nytheatre.com review by Martin Denton
July 12, 2007
How many people today remember Follow the Girls? It opened in April 1944, and everybody knew it was second-rate and dopey. (Critic Burns Mantle described it thus: "It would have been the story of a burlesque queen who becomes the queen of a service men's canteen, but by the time room had been found for the vaudeville specialists employed, everybody had forgotten the story, and nobody cared.") Except for Oklahoma!, Follow the Girls was the most successful musical of the World War II era...precisely because nobody much wanted to care.
Well, they had Follow the Girls; we have Xanadu. The source material is of course a cult movie with a reputation for camp awfulness exceeded by few; the nonsensical story, about a doofus California beach bum who falls in love with the Greek muse Clio and turns an old theatre into a roller disco, is hardly one for the ages. But by the time room has been found for the likes of Mary Testa, Jackie Hoffman, Tony Roberts, Curtis Holbrook, and a pair of specialty roller skaters to strut their stuff—not to mention a foolishly silly set by David Gallo that puts audience members right on stage, allowing them to hold up glow-in-the-dark baubles during the finale—all that anybody's cognizant of is how good a time most of the audience members seem to be having. I guess 2007 is as war-weary a moment in history as 1944; folks just want to be entertained, that's all.
So criticism of Xanadu is pretty much beside the point. What you need to know is that if this sounds like the sort of thing that will appeal to you—a kitschy '80s score of ELO hits/also-rans that includes "Magic," "Evil Woman," "Suddenly," and "Have You Never Been Mellow?"; a relentlessly self-mocking, self-aware, broad and jokey book, filled with vaguely campy dialogue and the occasional innuendo; a small but buff chorus line of "muses"/"sirens" (both male and female) showing a good deal of leg—then Xanadu may be just what you crave. Librettist Douglas Carter Beane, director Christopher Ashley, and choreographer Dan Knechtges have built this show precisely to spec with savvy and skill, and they've created what to my mind is the quintessential jukebox musical (it's much better than Mamma Mia!, for example, by virtue of being both a good deal wittier and a good deal shorter—it clocks in at just over 90 minutes).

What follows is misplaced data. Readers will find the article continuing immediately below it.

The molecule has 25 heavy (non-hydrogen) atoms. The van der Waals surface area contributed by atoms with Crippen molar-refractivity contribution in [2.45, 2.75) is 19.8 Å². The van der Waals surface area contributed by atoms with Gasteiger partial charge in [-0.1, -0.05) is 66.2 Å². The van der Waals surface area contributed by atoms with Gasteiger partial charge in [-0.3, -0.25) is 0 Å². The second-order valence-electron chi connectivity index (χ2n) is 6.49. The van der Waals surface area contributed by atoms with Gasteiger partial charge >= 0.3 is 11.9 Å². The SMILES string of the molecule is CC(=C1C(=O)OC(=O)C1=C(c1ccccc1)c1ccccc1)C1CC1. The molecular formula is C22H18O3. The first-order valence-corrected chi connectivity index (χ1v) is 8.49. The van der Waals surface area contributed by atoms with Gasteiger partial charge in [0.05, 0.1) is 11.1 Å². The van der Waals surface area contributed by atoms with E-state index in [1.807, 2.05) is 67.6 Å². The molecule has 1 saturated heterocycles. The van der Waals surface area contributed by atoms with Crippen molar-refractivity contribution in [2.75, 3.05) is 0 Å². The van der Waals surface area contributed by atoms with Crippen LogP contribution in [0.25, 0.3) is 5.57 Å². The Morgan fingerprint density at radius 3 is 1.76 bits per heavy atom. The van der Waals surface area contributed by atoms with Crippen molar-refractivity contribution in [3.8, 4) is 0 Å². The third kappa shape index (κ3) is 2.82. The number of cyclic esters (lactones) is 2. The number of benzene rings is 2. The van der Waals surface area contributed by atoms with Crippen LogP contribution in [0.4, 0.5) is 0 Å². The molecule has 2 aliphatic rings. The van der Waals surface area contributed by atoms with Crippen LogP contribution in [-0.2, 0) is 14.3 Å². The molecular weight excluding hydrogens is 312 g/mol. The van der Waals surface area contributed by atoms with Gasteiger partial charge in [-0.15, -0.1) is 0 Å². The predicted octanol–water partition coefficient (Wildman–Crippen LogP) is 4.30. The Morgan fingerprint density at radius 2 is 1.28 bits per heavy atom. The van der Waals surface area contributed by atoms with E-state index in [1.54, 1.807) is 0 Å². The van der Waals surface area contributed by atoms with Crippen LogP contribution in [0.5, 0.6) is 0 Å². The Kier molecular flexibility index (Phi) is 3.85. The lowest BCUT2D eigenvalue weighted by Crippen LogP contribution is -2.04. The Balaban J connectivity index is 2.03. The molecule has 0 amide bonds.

Leading lady Kerry Butler, donning Olivia Newton-John's Aussie accent (and leg-warmers and roller skates) from the movie, oversells the parody, presumably at director Ashley's urging; it's the one significant misstep in an otherwise underplayed low comic panoply. Cheyenne Jackson, on the other hand, plays it straight as Butler's exceptionally dim-witted love interest; he earns his laughs by, for example, bursting into one of the Cliff Richard verses of "Suddenly" in the middle of a phone call as if he really means it.
The always invaluable Mary Testa lends expert support as one of the comic villainesses of the piece, Clio's eldest sister, the Muse of Tragedy; Jackie Hoffman, a comedienne generally not to my taste, deadpans her way through the other villainess role as the Muse of Epic. (They get several musical numbers, notably "Evil Woman" and "Fool.") Dancer Curtis Holbrook, who was terrific in a small role in All Shook Up a couple of seasons back, gets some great moments to himself here, particularly a tap solo to "Whenever You're Away From Me"—he's a talent to keep an eye on. And old hand Tony Roberts is ideally cast as the rich old businessman who owns the building where the roller disco will be housed; I can't remember seeing him more at ease or in command on stage.
David Zinn's costumes include some whimsical creations in the scene set at Mount Olympus (he gets to dress Testa as Medusa, Holbrook as Cyclops, and Andre Ward as the Centaur; credit should also go to wig/hair designer Charles G. LaPointe). Gallo's set features a giant mirror a la The Producers, a flying pegasus, and enough mirror balls to make Studio 54 feel underdressed.
Now, I don't want to leave you with the impression that I particularly liked Xanadu: I enjoyed it well enough, I suppose, but for me it overstayed its welcome about an hour along; what I mostly don't get is why Baby Boomers seem to like so much mean-spirited destructiveness served up with their nostalgia.
But lots of people in the audience clearly were having a blast, and who am I to spoil a good time? In 60 years, Xanadu will likely be as forgotten as Follow the Girls, so why worry?